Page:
Tuesday, November 8, 2011

OurBrau Label

  Craft brew sales are on the rise in the U.S. again (or rather, still), and has been even during the worst year of the recession.  That's saying something, because on the average craft brew seems more expensive.  What it says to me is, if you're going to drink Miller Light, why drink at all?  Then again, I'm a weak drinker, so what I drink has to count on a taste rather than per volume basis.

After you buy all the grains and whatnot to brew at home, is it cheaper to just buy craft beers at the store? ... I'll get back to you on that.

Soon we'll be able to crack into the Scottish Ale we bottled previously.  It smelled quite good when I opened one (for quality testing purposes).  But it was still a bit too young.  D and I are already plotting our next batch.  D enjoys the chemistry and crafting of beer as well as drinking it. 

I thought it would be fun to come up with a maker's mark if you will, slap some labels on our drab little brown beer bottles.  Perhaps something with our name (not that we're selling them, just because.  Becauuuse... its neat to have beer with our name on it?  And maybe we can give some as gifts or something.).  Previously I had supposed that most homebrewers don't bother with labels.  But when you consider all the creative mixing of spices, choosing of malts and boiling of hops, etc. that goes into creating their intoxicating intoxicant of choice, why wouldn't they be creative about it?  Not that a pretty label is indicative of anything at all.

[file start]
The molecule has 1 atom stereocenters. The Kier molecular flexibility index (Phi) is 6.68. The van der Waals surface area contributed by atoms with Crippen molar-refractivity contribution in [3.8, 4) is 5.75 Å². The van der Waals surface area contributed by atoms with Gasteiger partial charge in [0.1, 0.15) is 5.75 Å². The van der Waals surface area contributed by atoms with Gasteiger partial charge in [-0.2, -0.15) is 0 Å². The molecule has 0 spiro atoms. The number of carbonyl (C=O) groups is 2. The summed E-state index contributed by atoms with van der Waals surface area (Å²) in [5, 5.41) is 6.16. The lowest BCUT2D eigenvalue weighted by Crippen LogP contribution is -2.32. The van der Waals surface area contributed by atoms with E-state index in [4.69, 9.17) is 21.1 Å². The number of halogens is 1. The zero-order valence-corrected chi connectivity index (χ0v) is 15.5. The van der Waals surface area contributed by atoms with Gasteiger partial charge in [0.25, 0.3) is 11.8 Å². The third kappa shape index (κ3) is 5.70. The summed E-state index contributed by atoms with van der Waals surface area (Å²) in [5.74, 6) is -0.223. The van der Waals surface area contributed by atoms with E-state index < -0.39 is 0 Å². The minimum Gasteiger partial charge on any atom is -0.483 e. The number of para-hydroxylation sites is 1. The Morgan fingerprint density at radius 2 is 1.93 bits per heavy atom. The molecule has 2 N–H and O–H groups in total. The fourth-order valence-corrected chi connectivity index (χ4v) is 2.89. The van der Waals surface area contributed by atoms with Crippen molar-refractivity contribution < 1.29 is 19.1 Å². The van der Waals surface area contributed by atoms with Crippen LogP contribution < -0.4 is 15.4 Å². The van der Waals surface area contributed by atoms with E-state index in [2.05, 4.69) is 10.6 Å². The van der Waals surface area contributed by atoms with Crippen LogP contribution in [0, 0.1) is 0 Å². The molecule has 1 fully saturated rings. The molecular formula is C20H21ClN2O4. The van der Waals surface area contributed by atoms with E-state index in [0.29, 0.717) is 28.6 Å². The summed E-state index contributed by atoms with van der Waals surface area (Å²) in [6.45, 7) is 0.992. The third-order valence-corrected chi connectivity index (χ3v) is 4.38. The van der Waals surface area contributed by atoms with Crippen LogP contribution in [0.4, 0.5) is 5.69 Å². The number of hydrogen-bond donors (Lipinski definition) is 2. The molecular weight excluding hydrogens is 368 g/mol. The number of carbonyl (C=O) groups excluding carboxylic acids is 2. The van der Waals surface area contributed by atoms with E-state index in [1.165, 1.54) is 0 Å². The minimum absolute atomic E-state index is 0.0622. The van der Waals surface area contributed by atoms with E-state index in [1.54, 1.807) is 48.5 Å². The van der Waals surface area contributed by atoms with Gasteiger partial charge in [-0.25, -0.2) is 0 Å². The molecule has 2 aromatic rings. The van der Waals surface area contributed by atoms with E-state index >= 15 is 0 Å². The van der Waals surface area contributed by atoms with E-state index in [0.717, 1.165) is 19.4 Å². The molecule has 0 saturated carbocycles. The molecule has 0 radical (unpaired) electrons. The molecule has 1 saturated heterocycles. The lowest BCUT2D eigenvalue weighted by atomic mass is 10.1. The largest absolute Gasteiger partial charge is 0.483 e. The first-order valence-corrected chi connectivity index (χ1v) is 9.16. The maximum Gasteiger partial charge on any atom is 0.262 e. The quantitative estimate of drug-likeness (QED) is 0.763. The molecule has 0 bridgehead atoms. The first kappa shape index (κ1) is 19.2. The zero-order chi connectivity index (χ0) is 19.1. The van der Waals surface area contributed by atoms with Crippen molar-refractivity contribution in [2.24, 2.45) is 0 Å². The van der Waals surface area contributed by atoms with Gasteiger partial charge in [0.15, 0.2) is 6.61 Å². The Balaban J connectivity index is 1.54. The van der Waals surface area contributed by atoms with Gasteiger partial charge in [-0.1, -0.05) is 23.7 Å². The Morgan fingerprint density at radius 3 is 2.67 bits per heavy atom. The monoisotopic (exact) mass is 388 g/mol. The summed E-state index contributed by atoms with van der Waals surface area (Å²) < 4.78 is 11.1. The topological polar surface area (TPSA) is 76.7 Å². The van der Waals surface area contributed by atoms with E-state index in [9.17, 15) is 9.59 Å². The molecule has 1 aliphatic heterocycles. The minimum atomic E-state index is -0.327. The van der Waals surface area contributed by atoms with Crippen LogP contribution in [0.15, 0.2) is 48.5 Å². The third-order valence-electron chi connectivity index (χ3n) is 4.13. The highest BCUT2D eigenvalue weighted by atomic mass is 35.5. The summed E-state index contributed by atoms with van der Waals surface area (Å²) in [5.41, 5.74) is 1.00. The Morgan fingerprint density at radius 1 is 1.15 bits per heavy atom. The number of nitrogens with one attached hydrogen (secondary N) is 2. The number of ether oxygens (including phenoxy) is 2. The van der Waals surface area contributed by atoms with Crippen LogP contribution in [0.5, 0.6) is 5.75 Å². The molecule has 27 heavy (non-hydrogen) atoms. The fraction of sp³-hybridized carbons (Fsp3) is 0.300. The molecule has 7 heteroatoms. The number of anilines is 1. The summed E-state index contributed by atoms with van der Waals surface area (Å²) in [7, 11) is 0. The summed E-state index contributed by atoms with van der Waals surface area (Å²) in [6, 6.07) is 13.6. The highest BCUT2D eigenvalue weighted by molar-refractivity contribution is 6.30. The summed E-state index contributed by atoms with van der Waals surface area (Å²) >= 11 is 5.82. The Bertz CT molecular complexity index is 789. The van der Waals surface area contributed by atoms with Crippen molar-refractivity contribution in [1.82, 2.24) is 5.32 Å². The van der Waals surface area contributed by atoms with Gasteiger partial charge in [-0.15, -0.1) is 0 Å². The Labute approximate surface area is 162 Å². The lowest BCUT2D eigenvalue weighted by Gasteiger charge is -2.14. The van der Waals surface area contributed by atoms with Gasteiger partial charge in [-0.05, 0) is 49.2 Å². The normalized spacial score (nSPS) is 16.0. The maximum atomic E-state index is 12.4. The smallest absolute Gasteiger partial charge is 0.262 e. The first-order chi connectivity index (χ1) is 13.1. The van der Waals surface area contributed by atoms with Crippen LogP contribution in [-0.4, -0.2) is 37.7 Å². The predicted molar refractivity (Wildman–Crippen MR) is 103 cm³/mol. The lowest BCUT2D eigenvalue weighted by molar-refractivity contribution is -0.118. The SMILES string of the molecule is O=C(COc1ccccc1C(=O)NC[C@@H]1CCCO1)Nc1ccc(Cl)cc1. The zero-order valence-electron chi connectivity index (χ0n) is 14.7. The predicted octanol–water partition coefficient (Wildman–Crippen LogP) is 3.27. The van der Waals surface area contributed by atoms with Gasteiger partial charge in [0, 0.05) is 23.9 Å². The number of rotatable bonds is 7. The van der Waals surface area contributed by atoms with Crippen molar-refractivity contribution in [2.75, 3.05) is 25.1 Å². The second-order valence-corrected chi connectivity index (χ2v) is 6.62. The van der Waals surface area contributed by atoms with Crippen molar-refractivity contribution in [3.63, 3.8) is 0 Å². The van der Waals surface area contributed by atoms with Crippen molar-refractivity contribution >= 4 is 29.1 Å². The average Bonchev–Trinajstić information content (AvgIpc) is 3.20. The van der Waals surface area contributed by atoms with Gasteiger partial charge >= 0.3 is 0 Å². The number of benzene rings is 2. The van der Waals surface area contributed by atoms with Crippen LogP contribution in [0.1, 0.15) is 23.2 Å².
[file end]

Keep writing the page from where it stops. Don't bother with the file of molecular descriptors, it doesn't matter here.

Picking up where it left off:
Thank Heaven For Beer puts it succintly:
Clearly, the aesthetic qualities of a bottle of beer (or the lack thereof) will not manipulate my taste buds into appreciating a particular beer more or less, but they may arrest my attention as I stroll down the beer aisle.   If anything, they will leave me obliged to the brewer for putting heart and soul into every detail.
On the other hand, drinking a nasty beer out of a beautiful bottle irritates me.   

Beer by State, from Bottoms Up
 I got a bit of enjoyment out of some labels out there.
Like this one from Brisbane. (ha)
This label from Beer in Baltimore?  Classic.  Love it. 
This one I quite like. Quite gothic.
These altered labels, good for a laugh
These fake beer labels, which I enjoy

I had to start looking into beer brewing to get a better idea of where to begin.  There's an entire forum dedicated to the art of beerlabels at HomeBrewTalk.  This directed me to the Beer Labellizer.  I thoroughly enjoyed how easy this was to mock up a label with our brewname on it.  I showed D what I had chosen, and he was scandalized by how girly it was.  He flat out refused! 

from the Beer Labelizer

Well you know what that means.  Now I have to make my own.  I've decided.  Perhaps a wee heavy.  I shall call it the Fancy Drop. The bottle will be the girliest thing you've ever seen.  I mean I will glue ribbons onto it.  Glitter, perhaps.
 I am not a graphic designer (my art software is Paint, if that tells you anything), but I'd like to roll up my sleeves and give this a try.  It'll be fun!  
Well, if you know of a good stock image source, let me know!   Somewhere with vintage images.  Or overly feminine jpegs.  Ponies, rainbows, that sort of thing. White fluffy kitties sitten on damask patterned davenports. 
I'll have to measure the bottle to see if that's the look I like.  Of course, by "I like" I mean "we like."  I'll be trying to mock something up on the computer and print out a batch.  If it looks all right I'll print another batch onto 8.5 x 11 in. sticker paper (which is not cheap).  The internet also imparted this wisdom to me: Laserjet not Inkjet.  Laserjet = resists water damage, while inkjet = wet, runny mess. 

Hm.  What kind of printer do we have...?

This foray into the world of beer has been quite educational.  I've learned, for example, an entirely unexpected use for milk

What am I getting myself into,
This Wee Heavy recipe may as well be written in Latin.

Favorite Home Brew Labels from the web :

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